Aid and Reform in Africa: Lessons from Ten Case Studies
Shanta Devarajan, David Dollar, and Torgny Holmgren
Development Research Group, the World Bank
World Bank: March 27, 2001.
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Since the early 1980s, virtually every African country has received large amounts of aid aimed at stimulating policy reform. The results have varied enormously. Ghana and Uganda were successful reformers that grew rapidly and reduced poverty. Cote d'Ivoire and Ethiopia have shown significant reform in recent years, but it remains to be seen if this is sustained. In other countries policies changed little or even got worse. The paper synthesizes the findings from ten case studies that investigate whether, when, and how foreign aid has affected economic policy in Africa.
The main findings from the case studies are that:
- Formation is primarily driven by domestic political economy. Most major reforms have been preceded by economic and political crises.
- Large amounts of aid to countries with bad policy sustain those poor policies.
- In general donors have not discriminated effectively among different countries and different phases of the reform process. Donors tend to provide the same package of assistance everywhere and at all times.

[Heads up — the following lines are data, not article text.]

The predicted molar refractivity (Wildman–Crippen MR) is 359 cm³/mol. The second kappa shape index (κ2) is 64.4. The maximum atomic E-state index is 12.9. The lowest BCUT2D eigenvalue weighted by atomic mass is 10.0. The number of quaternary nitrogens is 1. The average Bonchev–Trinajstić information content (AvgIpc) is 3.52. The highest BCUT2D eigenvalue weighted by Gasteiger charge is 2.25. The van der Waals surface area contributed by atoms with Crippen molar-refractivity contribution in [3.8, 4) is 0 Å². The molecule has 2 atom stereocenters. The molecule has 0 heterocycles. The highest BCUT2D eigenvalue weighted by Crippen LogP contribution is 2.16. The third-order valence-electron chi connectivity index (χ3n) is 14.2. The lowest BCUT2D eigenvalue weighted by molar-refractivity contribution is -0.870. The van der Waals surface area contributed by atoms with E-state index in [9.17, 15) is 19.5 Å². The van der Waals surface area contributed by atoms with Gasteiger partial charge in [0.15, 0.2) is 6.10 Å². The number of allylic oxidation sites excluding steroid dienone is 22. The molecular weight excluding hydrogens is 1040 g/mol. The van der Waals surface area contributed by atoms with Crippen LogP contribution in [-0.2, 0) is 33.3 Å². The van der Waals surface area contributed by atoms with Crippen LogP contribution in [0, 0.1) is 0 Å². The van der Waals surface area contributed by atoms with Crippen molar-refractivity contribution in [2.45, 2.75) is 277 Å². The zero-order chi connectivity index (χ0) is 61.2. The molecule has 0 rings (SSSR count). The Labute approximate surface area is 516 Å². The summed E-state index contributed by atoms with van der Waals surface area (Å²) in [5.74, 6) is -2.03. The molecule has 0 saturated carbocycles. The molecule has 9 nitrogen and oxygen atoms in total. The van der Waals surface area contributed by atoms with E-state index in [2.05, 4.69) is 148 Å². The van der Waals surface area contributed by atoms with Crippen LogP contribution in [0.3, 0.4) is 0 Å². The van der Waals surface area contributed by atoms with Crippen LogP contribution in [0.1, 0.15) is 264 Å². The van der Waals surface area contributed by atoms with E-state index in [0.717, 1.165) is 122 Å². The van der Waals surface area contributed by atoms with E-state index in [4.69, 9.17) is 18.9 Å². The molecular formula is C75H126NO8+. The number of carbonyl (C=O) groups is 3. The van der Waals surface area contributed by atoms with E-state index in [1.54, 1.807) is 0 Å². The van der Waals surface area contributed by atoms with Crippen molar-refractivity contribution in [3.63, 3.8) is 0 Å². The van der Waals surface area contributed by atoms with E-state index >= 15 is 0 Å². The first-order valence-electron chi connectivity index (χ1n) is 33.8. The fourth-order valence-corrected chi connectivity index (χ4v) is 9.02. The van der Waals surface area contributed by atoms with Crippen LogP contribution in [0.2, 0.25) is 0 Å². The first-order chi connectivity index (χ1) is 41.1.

- Aid played a significant and positive role in the two sustained reformers (Ghana, Uganda). It helped with ideas in the initial phase. Financial assistance grew as policy improved and increased the benefits of reform, helping sustain political support.
- The composition of aid is important. In the pre-reform period, technical assistance and policy dialogue are most supportive of reform. During periods of rapid reform, policy dialogue is important, as is finance. This is the phase in which conditional loans tend to be useful and effective. At a later stage of reform, conditionality is less useful, while finance remains important.
- In summary, aid in some cases has been effective in supporting policy reform, and by building on the lessons from these case studies assistance could be more systematically effective in this way.